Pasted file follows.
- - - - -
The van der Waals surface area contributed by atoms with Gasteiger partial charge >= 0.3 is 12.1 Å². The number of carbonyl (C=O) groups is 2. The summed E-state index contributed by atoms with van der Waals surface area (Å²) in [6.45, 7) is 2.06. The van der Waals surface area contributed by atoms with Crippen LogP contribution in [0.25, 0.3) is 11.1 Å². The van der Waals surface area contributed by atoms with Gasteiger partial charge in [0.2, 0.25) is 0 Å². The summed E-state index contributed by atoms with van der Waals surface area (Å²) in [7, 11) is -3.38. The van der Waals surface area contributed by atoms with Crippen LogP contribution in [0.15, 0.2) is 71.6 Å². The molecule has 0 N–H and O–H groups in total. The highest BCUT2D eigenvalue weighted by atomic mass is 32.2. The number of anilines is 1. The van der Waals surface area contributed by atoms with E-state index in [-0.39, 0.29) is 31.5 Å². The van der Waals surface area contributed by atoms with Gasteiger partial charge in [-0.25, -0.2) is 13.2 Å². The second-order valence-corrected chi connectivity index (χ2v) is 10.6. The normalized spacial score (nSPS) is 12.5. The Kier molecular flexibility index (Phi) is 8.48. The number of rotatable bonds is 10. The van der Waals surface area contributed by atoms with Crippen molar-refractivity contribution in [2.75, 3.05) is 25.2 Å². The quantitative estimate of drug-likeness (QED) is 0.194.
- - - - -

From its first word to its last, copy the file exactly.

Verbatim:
The van der Waals surface area contributed by atoms with Gasteiger partial charge >= 0.3 is 12.1 Å². The number of carbonyl (C=O) groups is 2. The summed E-state index contributed by atoms with van der Waals surface area (Å²) in [6.45, 7) is 2.06. The van der Waals surface area contributed by atoms with Crippen LogP contribution in [0.25, 0.3) is 11.1 Å². The van der Waals surface area contributed by atoms with Gasteiger partial charge in [0.2, 0.25) is 0 Å². The summed E-state index contributed by atoms with van der Waals surface area (Å²) in [7, 11) is -3.38. The van der Waals surface area contributed by atoms with Crippen LogP contribution in [0.15, 0.2) is 71.6 Å². The molecule has 0 N–H and O–H groups in total. The highest BCUT2D eigenvalue weighted by atomic mass is 32.2. The number of anilines is 1. The van der Waals surface area contributed by atoms with E-state index in [-0.39, 0.29) is 31.5 Å². The van der Waals surface area contributed by atoms with Gasteiger partial charge in [-0.25, -0.2) is 13.2 Å². The second-order valence-corrected chi connectivity index (χ2v) is 10.6. The normalized spacial score (nSPS) is 12.5. The Kier molecular flexibility index (Phi) is 8.48. The number of rotatable bonds is 10. The van der Waals surface area contributed by atoms with Crippen molar-refractivity contribution in [2.75, 3.05) is 25.2 Å². The quantitative estimate of drug-likeness (QED) is 0.194.